In order to predict the genesis of cyclones in the oceans, the Ahmedabad-based Space Applications Centre (SAC) — an arm of ISRO — is developing a new, miniature weather-forecasting satellite — ScatSat — at the cost of an estimated Rs 300 crore.
Once launched at the end of this year, this satellite is expected to take over some of the functions of OCEANSAT-2, a satellite that had accurately predicted the landfall of cyclone Phailin on the Orissa coast in October 2013. This prediction had helped in timely evacuation and minimise human casualties.
“The scatterometer on OCEANSAT-2 that had provided accurate data about the landfall of Phailin cyclone has become dysfunctional since February 2014. We are now rapidly building a new scatterometer that will be able to predict cyclogenesis or the formation and strengthening of possible cyclones. This can be done by keeping a watch on the formation of the vortex of air over oceans,” said Tapan Misra, director, SAC.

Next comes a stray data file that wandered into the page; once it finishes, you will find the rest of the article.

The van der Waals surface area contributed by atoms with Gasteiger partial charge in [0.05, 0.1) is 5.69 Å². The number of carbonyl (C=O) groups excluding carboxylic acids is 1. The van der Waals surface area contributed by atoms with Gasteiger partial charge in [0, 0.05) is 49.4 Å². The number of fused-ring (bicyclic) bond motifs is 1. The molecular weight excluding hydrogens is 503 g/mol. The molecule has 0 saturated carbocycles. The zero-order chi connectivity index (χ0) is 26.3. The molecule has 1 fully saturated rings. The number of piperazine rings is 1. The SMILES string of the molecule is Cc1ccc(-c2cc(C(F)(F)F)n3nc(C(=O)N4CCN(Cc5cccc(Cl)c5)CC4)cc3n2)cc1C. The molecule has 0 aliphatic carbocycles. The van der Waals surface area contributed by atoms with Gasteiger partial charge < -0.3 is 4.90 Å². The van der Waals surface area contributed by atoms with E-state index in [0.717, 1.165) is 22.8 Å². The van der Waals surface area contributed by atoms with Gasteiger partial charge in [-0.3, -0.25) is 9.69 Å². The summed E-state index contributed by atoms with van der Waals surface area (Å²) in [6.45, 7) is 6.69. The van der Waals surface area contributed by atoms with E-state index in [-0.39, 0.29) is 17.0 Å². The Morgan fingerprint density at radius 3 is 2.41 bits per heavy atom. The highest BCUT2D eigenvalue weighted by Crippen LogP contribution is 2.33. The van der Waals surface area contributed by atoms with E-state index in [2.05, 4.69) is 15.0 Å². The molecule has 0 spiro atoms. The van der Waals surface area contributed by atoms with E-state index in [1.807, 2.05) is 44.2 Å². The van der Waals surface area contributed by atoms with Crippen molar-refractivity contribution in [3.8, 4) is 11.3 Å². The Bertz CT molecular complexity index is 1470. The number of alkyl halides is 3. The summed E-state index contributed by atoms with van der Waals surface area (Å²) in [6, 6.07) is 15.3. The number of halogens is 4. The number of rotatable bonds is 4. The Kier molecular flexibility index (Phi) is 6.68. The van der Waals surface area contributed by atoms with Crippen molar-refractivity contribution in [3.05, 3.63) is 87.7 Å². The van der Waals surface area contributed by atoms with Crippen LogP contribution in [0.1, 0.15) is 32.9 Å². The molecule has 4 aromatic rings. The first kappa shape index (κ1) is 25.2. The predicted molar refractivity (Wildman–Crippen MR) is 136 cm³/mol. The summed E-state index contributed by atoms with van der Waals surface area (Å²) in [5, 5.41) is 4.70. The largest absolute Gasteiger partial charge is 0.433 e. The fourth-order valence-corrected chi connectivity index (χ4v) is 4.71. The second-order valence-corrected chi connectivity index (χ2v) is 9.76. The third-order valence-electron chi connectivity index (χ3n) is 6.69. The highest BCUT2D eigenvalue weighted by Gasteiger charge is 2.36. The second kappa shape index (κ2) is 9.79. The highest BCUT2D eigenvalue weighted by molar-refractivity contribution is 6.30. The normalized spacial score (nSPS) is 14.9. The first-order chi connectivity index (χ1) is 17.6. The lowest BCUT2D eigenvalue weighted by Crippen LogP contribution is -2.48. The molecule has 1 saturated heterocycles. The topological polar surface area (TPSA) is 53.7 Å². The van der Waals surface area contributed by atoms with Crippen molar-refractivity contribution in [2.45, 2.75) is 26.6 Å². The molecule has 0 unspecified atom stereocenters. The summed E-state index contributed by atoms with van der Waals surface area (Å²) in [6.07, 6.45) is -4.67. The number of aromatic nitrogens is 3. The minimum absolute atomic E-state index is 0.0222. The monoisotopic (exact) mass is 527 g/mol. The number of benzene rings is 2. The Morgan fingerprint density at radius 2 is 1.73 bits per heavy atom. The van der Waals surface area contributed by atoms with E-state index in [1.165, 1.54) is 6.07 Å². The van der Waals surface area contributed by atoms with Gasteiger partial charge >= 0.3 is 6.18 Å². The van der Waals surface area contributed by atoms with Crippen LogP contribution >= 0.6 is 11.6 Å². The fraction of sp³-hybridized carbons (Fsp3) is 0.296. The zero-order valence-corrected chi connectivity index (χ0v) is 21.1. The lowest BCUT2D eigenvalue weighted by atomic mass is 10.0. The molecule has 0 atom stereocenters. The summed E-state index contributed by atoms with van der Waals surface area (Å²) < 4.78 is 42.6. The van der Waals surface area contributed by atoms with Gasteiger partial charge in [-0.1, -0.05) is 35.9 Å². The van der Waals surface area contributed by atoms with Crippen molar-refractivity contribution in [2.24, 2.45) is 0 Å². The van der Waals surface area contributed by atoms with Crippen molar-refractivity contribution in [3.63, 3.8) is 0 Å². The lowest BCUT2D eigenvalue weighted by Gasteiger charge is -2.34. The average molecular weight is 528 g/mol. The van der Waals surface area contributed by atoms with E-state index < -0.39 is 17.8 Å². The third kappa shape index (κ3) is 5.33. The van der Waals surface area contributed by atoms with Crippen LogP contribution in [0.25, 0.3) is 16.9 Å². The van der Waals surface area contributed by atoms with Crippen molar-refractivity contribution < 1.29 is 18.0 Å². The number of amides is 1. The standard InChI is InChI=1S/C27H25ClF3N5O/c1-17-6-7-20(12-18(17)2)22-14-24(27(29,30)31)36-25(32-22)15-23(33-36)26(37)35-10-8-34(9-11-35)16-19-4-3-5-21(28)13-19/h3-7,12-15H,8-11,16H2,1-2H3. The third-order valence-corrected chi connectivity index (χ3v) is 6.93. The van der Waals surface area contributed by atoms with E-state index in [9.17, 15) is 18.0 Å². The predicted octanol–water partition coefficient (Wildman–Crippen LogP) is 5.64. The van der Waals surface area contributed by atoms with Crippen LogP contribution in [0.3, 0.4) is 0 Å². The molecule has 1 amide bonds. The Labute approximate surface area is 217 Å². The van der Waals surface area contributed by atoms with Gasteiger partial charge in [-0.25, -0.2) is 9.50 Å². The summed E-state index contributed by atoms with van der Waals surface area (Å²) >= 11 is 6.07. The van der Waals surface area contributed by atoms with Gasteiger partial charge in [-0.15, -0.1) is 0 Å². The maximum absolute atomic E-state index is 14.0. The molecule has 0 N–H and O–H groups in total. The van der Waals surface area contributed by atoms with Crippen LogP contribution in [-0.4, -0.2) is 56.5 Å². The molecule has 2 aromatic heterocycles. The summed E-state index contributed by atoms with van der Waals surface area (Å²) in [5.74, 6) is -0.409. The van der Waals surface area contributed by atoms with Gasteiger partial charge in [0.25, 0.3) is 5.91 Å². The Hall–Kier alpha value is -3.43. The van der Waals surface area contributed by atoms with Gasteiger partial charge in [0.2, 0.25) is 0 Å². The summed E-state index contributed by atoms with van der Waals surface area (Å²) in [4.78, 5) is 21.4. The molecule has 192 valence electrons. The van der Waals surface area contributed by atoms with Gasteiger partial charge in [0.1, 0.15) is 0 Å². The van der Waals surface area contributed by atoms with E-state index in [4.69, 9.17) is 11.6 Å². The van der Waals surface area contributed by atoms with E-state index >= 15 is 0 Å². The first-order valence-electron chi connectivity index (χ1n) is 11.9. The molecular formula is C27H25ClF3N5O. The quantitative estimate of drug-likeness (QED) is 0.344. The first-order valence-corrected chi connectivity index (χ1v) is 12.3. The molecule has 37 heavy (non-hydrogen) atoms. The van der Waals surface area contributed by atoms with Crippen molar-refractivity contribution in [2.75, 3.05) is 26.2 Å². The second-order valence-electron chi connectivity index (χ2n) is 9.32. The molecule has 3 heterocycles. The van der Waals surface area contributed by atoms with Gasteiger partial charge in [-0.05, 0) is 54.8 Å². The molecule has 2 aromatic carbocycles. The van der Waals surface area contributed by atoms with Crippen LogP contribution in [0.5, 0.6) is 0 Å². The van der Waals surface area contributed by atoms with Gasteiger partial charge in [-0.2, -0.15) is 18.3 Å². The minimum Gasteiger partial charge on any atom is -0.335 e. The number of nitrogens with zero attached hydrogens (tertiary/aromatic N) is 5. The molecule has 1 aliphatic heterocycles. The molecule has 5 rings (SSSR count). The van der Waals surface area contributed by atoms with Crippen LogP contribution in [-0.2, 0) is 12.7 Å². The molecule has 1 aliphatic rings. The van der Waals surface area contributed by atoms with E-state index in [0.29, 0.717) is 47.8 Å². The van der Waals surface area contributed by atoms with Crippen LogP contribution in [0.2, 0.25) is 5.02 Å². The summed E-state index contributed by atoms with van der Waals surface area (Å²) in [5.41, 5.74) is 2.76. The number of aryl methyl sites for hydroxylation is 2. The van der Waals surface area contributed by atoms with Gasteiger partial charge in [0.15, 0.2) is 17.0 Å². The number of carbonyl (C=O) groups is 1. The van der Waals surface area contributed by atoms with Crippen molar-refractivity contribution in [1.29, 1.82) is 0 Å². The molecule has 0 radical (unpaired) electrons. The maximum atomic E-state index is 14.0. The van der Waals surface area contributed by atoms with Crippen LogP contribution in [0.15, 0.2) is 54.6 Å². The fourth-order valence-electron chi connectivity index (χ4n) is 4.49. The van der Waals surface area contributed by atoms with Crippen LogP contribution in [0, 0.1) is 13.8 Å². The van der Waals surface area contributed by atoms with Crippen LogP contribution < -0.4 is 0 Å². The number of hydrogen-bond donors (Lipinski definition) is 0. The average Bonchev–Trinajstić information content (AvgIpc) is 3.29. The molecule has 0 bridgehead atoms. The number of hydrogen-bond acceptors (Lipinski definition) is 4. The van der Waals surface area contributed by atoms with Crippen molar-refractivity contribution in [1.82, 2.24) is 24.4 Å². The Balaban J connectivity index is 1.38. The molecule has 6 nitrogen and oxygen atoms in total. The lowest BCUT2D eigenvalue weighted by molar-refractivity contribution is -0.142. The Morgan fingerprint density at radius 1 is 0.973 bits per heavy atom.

The scatterometer on OCEANSAT-2 was launched in 2009 and became dysfunctional in about four-and-a-half years. Currently, India is depending on the NASA’s ISS-RapidScat to monitor ocean winds and cyclones.
“This ScatSat satellite will measure the wind speed and it’s direction over the ocean. It can predict the formation of cyclones, about 4-5 days in advance. This time period is very crucial in saving lives,” he said about the satellite that will carry a payload of about 110 kilograms.
A team of 300 scientists at SAC are currently working on this satellite which is expected to be ready to be shipped for launch within a couple of months. “This satellite will cost about Rs 250-300 crore and will have a life of about five years,” he added.
The data generated by this mini-satellite will be used by NASA, EUMETSAT (European Organisation for the Exploitation of Meteorological Satellites) and NOAA (National Oceanic and Atmospheric Administration).